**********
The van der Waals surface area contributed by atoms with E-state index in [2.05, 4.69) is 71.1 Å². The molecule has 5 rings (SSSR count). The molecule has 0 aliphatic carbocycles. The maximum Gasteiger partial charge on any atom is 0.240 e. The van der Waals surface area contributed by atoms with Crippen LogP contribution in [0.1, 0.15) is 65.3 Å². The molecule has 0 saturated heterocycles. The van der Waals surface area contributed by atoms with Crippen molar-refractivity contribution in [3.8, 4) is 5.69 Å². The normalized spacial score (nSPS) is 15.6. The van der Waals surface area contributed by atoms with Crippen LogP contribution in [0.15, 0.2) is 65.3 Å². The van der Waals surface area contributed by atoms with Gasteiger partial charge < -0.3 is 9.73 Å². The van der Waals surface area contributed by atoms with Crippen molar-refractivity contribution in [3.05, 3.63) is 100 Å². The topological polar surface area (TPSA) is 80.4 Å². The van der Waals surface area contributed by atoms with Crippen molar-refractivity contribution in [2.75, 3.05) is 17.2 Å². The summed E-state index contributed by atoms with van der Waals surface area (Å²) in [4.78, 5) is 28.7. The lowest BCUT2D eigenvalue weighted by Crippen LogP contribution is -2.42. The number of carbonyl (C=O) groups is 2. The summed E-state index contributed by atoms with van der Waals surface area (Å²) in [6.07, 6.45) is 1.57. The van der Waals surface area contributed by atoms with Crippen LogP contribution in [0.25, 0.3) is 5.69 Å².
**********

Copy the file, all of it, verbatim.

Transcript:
The van der Waals surface area contributed by atoms with E-state index in [2.05, 4.69) is 71.1 Å². The molecule has 5 rings (SSSR count). The molecule has 0 aliphatic carbocycles. The maximum Gasteiger partial charge on any atom is 0.240 e. The van der Waals surface area contributed by atoms with Crippen LogP contribution in [0.1, 0.15) is 65.3 Å². The molecule has 0 saturated heterocycles. The van der Waals surface area contributed by atoms with Crippen molar-refractivity contribution in [3.8, 4) is 5.69 Å². The normalized spacial score (nSPS) is 15.6. The van der Waals surface area contributed by atoms with Crippen LogP contribution in [0.15, 0.2) is 65.3 Å². The van der Waals surface area contributed by atoms with Gasteiger partial charge < -0.3 is 9.73 Å². The van der Waals surface area contributed by atoms with Crippen molar-refractivity contribution in [3.05, 3.63) is 100 Å². The topological polar surface area (TPSA) is 80.4 Å². The van der Waals surface area contributed by atoms with Crippen molar-refractivity contribution in [2.75, 3.05) is 17.2 Å². The summed E-state index contributed by atoms with van der Waals surface area (Å²) in [4.78, 5) is 28.7. The lowest BCUT2D eigenvalue weighted by Crippen LogP contribution is -2.42. The number of carbonyl (C=O) groups is 2. The summed E-state index contributed by atoms with van der Waals surface area (Å²) in [6.07, 6.45) is 1.57. The van der Waals surface area contributed by atoms with Crippen LogP contribution in [0.25, 0.3) is 5.69 Å².